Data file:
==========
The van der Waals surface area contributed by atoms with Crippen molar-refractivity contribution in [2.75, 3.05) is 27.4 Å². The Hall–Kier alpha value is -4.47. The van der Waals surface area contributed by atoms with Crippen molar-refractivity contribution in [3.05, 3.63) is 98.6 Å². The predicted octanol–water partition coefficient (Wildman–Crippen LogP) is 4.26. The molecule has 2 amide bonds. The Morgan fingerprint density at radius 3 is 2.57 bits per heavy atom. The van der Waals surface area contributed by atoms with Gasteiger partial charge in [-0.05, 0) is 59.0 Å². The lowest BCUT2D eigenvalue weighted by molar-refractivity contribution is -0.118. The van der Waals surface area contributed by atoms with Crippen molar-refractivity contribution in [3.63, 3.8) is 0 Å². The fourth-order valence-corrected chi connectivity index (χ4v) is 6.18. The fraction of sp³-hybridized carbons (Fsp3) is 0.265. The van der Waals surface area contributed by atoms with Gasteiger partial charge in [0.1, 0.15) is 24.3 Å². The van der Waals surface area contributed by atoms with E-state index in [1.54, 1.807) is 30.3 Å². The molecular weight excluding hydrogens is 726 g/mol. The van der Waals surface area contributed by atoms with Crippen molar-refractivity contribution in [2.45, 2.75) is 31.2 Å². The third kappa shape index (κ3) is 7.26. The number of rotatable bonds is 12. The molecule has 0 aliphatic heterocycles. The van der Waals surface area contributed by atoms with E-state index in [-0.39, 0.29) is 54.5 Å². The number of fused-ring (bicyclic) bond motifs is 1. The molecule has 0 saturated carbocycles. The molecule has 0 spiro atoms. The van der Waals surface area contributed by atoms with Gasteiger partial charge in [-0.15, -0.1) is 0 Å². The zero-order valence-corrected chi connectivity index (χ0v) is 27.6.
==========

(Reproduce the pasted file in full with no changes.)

The van der Waals surface area contributed by atoms with Crippen molar-refractivity contribution in [2.75, 3.05) is 27.4 Å². The Hall–Kier alpha value is -4.47. The van der Waals surface area contributed by atoms with Crippen molar-refractivity contribution in [3.05, 3.63) is 98.6 Å². The predicted octanol–water partition coefficient (Wildman–Crippen LogP) is 4.26. The molecule has 2 amide bonds. The Morgan fingerprint density at radius 3 is 2.57 bits per heavy atom. The van der Waals surface area contributed by atoms with Gasteiger partial charge in [-0.05, 0) is 59.0 Å². The lowest BCUT2D eigenvalue weighted by molar-refractivity contribution is -0.118. The van der Waals surface area contributed by atoms with Crippen molar-refractivity contribution in [3.63, 3.8) is 0 Å². The fourth-order valence-corrected chi connectivity index (χ4v) is 6.18. The fraction of sp³-hybridized carbons (Fsp3) is 0.265. The van der Waals surface area contributed by atoms with Gasteiger partial charge in [0.1, 0.15) is 24.3 Å². The van der Waals surface area contributed by atoms with E-state index in [1.54, 1.807) is 30.3 Å². The molecular weight excluding hydrogens is 726 g/mol. The van der Waals surface area contributed by atoms with Crippen molar-refractivity contribution in [2.45, 2.75) is 31.2 Å². The third kappa shape index (κ3) is 7.26. The number of rotatable bonds is 12. The molecule has 0 aliphatic heterocycles. The van der Waals surface area contributed by atoms with E-state index in [-0.39, 0.29) is 54.5 Å². The number of fused-ring (bicyclic) bond motifs is 1. The molecule has 0 saturated carbocycles. The molecule has 0 spiro atoms. The van der Waals surface area contributed by atoms with Gasteiger partial charge in [-0.15, -0.1) is 0 Å². The zero-order valence-corrected chi connectivity index (χ0v) is 27.6.